In some ways it all begins here. Art school, industrial design, then graphic, then effectively shining it all to go straight into industry, via a couple of extended surfing trips, working briefly as an illustrator before becoming an art director, then an art director who wrote, and then just someone who could do a lot of things. Good graphic design I've alway loved though, and as a career it's like architecture in that it has longevity. Some of my favourite people are graphic designers.


MCTCRV - The Reverse Vee Project

A cover concept for a book and commemorative board project now in production for Maurice Cole, the disruptive, maddening and brilliant surfboard designer/shaper, in collaboration with Tom Curren, for whom disruptive, maddening and brilliant also apply. It looks back to the development of a subtle, though revolutionary board design that took Tom to a World Title in the early 90's.

I passed the project on to my friend and fellow arty type Richard Cooke because of time constraints, while I remain involved as consulting art director. Its new iteration will be released this year



Great Ocean Quarterly

Great Ocean Quarterly is well represented within this site. Here I repeat a spread, and detail some feature work within. The Voyages dinkus, for our feature section in every issue on ocean adventures, looks to, and honours, the Nina, a vessel lost with all hands in the Tasman Sea not long ago.

Merrick and the T-Street Shorebreak was our cover for GOQ Volume 1:1. Shot by Kristianne Koch-Riddle of San Clemente in California, the image at left was a shoe in for a cover when we saw it. The spread at right, with a monochrome image by Ray Collins, turned in to a collaboration of sorts with colour and calligraphy by yours truly to form a backdrop to Ron Petty's fascinating poem Kiss.

Photograph of Sam Dubois at the helm of the Tecla, by Jeff Herriot with toning by Richard Goodwin

Concept sketch for cover of GOQ. Photographer Ed Sloane was in Tahiti shooting a pro surfing contest. I asked him to have a try at shooting a swimmer hanging in the wave face at Teahupoo - from the inside of the wave. No laughing matter at the best of times, but they did it. Aaron Rich is the swimmer.

Concept sketch for cover of GOQ. Photographer Ed Sloane was in Tahiti shooting a pro surfing contest. I asked him to have a try at shooting a swimmer hanging in the wave face at Teahupoo - from the inside of the wave. No laughing matter at the best of times, but they did it. Aaron Rich is the swimmer.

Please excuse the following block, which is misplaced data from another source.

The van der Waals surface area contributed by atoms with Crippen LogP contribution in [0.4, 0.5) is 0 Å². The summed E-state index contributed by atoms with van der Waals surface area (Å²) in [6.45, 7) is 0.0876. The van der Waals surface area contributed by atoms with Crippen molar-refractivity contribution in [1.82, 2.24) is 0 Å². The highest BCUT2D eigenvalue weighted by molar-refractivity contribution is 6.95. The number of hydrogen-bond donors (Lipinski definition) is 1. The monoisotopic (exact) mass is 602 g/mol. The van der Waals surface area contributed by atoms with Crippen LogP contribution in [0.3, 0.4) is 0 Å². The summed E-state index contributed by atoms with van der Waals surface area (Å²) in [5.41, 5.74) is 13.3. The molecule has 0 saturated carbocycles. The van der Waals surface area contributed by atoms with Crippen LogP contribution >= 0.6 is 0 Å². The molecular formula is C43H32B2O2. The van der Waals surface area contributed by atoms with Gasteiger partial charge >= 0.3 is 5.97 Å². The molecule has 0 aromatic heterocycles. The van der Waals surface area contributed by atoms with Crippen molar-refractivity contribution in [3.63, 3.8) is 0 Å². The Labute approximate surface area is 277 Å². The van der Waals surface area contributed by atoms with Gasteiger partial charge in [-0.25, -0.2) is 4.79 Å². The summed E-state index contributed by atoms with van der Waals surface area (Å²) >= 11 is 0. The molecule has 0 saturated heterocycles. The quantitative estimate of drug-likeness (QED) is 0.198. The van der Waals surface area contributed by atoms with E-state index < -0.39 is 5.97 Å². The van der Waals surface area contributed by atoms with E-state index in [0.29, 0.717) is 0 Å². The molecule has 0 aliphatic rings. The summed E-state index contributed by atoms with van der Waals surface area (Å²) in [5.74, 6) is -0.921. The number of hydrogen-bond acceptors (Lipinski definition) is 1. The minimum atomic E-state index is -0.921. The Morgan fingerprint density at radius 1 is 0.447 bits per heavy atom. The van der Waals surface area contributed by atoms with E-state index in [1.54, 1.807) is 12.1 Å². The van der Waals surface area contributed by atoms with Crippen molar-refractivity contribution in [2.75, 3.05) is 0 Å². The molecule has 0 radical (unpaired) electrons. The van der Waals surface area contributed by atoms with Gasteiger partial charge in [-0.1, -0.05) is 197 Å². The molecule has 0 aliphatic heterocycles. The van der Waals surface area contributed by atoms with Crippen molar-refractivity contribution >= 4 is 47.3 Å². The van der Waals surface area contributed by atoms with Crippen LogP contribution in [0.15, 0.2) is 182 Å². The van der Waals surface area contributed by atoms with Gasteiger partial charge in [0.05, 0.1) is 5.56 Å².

GOQ Launch Build proof 1.31 14.10 29 copy.jpg

My concept sketch overlapping the final art by Dean Gorissen illustrating prize winning author Favel Parret's trip to Macquarie Island.

Our business cards for GOQ incorporated our favourite sea creatures. Jock elected a Seadragon, my choice was the Flying Fish, Mark wasn't about to choose so he got a Stonefish as it looked a little like him, and our IT whizz Tim went with a Flounder, though he doesn't.

Lisa Jacobson's Stella Prize winning novel length poem The Sunlit Zone also featured, as an extract in GOQ 1:1. Using New York photographer Tommy Colla's stunning images to illustrate a world in turmoil in the near future, I was stumped in finding some decent fish scales to illustrate the transgenic nature of the poem's key protagonist. Until I bought some atlantic salmon one night. Shot on the dining room table, it did the trick.


STRAITWATER

Straitwater are bottlers of rainwater from Flinders Island in Bass Strait, between the Australian mainland and our island state of Tasmania. In a region on record as having some of the world's cleanest air, it makes sense that the rainwater is just as pure. Mick Grimshaw runs Straitwater, and it was fun working with him as we developed both the logo and the beginnings of his brand.


Logos and their like

Logo design, and the conception of those graphic images that both infuriate and inspire, are a combination of eureka moments and hard graft. It is fun though when things appear fully formed in the middle of the night. You hope you remember them in the morning.

Above is an idea for a T-shirt graphic, inspired by both Barry Cornwall's poem, and a soap box. I did indulge in a bit of poetic license, as his words are 'open sea', but while you can't have your plates open, you can sure have them shining.

Some of the logos below are self explanatory. Others more cryptic, but each is a solution to a problem that has been teased out, a problem with infinite solutions. My digging revealed these.

Click is an agency representing advertising photographers, Flyingg Pigg an ambitious project beginning right now, and the little red swirl is the logo for Great Ocean Quarterly, reminiscent of both a wave and a cyclone. Us Phoques (pronounced 'us folks') was the production company for Musica Surfica (a play on words as the french word for seal is phoque), while the 'join the dots' logo is for Leverington and Partners, a financial planning company.

The strange linear things, the eyes looking back... they are of the 'idea in the middle of the night' variety. Sumatran Surfariis are exactly what they say, and a more brilliant two weeks you will never spend, cruising the Indian Ocean chasing the perfect wave. And the yellow and black of Tad Shallow, part of a body of work for a brand in development.

PHARE, late middle english for lighthouse, from the Greek pharos, is a defence technology consulting company, while Longboard SUP Revolution was a response to a requestfor an old school surfboard decal applied to the new world of stand up paddle boarding.

The Custom Plates logo is a re-design for the Victorian Government agency, Vicroads.

Last but not least, a little bit of fun for Freestyle Home Stays, a place for surfers to visit the coast and learn to surf, or be guided to the best spots... by a couple of salty old sea dogs.